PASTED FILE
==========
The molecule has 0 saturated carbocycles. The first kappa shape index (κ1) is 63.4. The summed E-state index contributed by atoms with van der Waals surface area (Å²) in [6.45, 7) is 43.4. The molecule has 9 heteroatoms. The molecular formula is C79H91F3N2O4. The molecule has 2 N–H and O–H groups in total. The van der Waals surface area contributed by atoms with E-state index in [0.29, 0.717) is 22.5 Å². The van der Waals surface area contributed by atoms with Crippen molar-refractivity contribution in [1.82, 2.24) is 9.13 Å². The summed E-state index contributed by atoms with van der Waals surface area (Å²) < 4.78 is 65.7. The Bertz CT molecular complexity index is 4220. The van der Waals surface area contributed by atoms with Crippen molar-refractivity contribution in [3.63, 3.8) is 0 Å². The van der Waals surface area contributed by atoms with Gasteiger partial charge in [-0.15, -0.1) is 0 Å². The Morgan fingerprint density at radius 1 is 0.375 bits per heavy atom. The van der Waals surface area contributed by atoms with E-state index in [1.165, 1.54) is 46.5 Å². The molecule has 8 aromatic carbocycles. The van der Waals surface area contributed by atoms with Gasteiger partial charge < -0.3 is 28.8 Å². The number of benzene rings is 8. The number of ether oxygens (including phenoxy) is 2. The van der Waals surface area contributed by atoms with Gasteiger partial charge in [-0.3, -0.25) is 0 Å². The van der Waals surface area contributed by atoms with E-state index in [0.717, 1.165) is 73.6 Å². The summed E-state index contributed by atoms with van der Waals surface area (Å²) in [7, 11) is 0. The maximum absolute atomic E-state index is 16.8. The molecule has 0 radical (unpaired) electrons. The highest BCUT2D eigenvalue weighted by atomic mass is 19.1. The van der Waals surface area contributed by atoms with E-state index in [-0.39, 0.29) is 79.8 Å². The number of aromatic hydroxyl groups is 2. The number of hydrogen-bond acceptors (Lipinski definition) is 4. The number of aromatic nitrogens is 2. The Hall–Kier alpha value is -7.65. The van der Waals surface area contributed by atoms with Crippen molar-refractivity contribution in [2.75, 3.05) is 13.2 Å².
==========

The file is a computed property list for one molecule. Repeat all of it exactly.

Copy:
The molecule has 0 saturated carbocycles. The first kappa shape index (κ1) is 63.4. The summed E-state index contributed by atoms with van der Waals surface area (Å²) in [6.45, 7) is 43.4. The molecule has 9 heteroatoms. The molecular formula is C79H91F3N2O4. The molecule has 2 N–H and O–H groups in total. The van der Waals surface area contributed by atoms with E-state index in [0.29, 0.717) is 22.5 Å². The van der Waals surface area contributed by atoms with Crippen molar-refractivity contribution in [1.82, 2.24) is 9.13 Å². The summed E-state index contributed by atoms with van der Waals surface area (Å²) < 4.78 is 65.7. The Bertz CT molecular complexity index is 4220. The van der Waals surface area contributed by atoms with Crippen molar-refractivity contribution in [3.63, 3.8) is 0 Å². The van der Waals surface area contributed by atoms with Gasteiger partial charge in [-0.15, -0.1) is 0 Å². The Morgan fingerprint density at radius 1 is 0.375 bits per heavy atom. The van der Waals surface area contributed by atoms with E-state index in [1.165, 1.54) is 46.5 Å². The molecule has 8 aromatic carbocycles. The van der Waals surface area contributed by atoms with Gasteiger partial charge < -0.3 is 28.8 Å². The number of benzene rings is 8. The number of ether oxygens (including phenoxy) is 2. The van der Waals surface area contributed by atoms with Gasteiger partial charge in [-0.3, -0.25) is 0 Å². The van der Waals surface area contributed by atoms with E-state index in [0.717, 1.165) is 73.6 Å². The summed E-state index contributed by atoms with van der Waals surface area (Å²) in [7, 11) is 0. The maximum absolute atomic E-state index is 16.8. The molecule has 0 radical (unpaired) electrons. The highest BCUT2D eigenvalue weighted by atomic mass is 19.1. The van der Waals surface area contributed by atoms with E-state index in [-0.39, 0.29) is 79.8 Å². The number of aromatic hydroxyl groups is 2. The number of hydrogen-bond acceptors (Lipinski definition) is 4. The number of aromatic nitrogens is 2. The Hall–Kier alpha value is -7.65. The van der Waals surface area contributed by atoms with Crippen molar-refractivity contribution in [2.75, 3.05) is 13.2 Å².